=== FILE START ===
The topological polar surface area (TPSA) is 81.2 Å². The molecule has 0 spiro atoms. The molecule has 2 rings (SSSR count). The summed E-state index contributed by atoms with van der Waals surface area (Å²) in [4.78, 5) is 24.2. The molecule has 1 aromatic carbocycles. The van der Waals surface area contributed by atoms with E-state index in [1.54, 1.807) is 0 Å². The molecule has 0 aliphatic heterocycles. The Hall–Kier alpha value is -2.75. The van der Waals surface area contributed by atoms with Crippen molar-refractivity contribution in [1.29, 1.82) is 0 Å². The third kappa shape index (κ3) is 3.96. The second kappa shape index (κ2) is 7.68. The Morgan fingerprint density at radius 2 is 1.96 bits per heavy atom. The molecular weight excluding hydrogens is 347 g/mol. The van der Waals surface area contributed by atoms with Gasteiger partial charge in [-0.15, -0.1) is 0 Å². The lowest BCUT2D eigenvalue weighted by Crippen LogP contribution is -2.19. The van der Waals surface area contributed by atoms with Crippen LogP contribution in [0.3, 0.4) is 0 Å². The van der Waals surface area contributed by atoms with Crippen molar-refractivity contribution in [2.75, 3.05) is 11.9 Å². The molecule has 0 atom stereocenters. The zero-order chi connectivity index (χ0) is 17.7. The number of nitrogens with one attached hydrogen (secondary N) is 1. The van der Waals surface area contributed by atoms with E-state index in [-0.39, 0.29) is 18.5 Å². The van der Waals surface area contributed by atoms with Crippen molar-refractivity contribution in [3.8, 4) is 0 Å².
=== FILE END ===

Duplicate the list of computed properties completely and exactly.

The topological polar surface area (TPSA) is 81.2 Å². The molecule has 0 spiro atoms. The molecule has 2 rings (SSSR count). The summed E-state index contributed by atoms with van der Waals surface area (Å²) in [4.78, 5) is 24.2. The molecule has 1 aromatic carbocycles. The van der Waals surface area contributed by atoms with E-state index in [1.54, 1.807) is 0 Å². The molecule has 0 aliphatic heterocycles. The Hall–Kier alpha value is -2.75. The van der Waals surface area contributed by atoms with Crippen molar-refractivity contribution in [1.29, 1.82) is 0 Å². The third kappa shape index (κ3) is 3.96. The second kappa shape index (κ2) is 7.68. The Morgan fingerprint density at radius 2 is 1.96 bits per heavy atom. The molecular weight excluding hydrogens is 347 g/mol. The van der Waals surface area contributed by atoms with Gasteiger partial charge in [-0.15, -0.1) is 0 Å². The lowest BCUT2D eigenvalue weighted by Crippen LogP contribution is -2.19. The van der Waals surface area contributed by atoms with Crippen LogP contribution in [0.3, 0.4) is 0 Å². The van der Waals surface area contributed by atoms with Crippen molar-refractivity contribution in [2.75, 3.05) is 11.9 Å². The molecule has 0 atom stereocenters. The zero-order chi connectivity index (χ0) is 17.7. The number of nitrogens with one attached hydrogen (secondary N) is 1. The van der Waals surface area contributed by atoms with E-state index in [-0.39, 0.29) is 18.5 Å². The van der Waals surface area contributed by atoms with Crippen molar-refractivity contribution in [3.8, 4) is 0 Å².